On Identity- First and Person- First Language

Our team is aware of the ongoing debate in both the autism community and the disability community more broadly about what type of language should be used and we respect that there are a variety of well-founded experiences and opinions driving individual preferences in this debate. We want to be transparent about how The S.T.I.M. Project has made our language choices and why we have done so.

The S.T.I.M. Project uses both identity-first (autistic/autistic people) and person first (person with autism/people with autism) language interchangeably. They are never used with the intent of harm, offense, or personal attack.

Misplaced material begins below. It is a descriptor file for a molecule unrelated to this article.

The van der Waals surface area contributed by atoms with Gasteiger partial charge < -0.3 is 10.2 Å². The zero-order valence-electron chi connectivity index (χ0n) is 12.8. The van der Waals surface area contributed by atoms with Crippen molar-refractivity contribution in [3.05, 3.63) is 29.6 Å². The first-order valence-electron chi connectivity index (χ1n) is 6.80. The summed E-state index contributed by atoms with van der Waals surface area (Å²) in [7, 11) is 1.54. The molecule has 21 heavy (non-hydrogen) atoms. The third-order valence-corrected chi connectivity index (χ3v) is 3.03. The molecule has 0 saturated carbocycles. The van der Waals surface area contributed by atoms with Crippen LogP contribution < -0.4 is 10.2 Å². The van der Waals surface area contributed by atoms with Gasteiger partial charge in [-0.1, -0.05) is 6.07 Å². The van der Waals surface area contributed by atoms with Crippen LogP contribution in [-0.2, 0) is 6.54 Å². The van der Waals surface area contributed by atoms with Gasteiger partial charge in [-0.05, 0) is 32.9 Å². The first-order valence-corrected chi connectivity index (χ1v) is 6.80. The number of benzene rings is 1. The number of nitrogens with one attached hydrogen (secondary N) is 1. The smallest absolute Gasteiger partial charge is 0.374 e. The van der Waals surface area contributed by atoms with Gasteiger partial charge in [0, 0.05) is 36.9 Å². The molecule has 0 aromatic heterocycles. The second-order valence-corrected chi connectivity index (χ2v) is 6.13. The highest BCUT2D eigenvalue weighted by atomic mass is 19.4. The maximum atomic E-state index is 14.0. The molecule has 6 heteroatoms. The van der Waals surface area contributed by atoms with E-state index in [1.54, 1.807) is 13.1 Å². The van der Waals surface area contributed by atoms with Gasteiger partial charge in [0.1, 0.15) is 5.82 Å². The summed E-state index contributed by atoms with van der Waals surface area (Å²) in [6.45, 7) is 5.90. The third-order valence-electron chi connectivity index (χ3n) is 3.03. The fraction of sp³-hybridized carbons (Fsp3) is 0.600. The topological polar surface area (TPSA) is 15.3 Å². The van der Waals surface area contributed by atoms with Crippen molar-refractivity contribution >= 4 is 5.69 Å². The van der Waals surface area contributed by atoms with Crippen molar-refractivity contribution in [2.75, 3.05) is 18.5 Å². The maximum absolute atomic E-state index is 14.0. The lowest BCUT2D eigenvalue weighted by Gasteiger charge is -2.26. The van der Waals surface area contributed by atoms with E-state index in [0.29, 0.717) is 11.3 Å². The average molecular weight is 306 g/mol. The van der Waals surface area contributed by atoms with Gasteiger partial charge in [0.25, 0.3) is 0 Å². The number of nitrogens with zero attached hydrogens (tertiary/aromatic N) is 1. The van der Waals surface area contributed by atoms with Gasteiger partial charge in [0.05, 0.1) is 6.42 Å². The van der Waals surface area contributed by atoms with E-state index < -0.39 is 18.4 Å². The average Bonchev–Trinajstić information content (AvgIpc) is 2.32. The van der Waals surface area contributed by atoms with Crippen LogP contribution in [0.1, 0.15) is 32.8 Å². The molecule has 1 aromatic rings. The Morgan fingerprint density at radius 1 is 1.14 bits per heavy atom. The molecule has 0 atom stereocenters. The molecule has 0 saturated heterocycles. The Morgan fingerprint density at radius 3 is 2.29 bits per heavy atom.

Current research shows that on average people with an ASD diagnosis prefer identity-first language over person-first language with recent studies showing this preference to be the case for between 82-87% of autistics [Source | Source]. Research also shows that 9 out of 10 people with autism are more likely to use resources that use identity-first language and that the same preferences are generally held among the majority of parents, siblings/relatives, autism professionals, and educators [Source].

We recognize that there is no universal label or term that can be used to refer to our community in a way that pleases everyone. This is true even among our team members who have varied personal preferences about language use. We hope that everyone understands that regardless of the language we use to refer to our community, we never intend harm or offense. While we will generally use identity-first and person-first language interchangeably, we will always be respectful of any indicated language preferences of an individual when talking with or about them.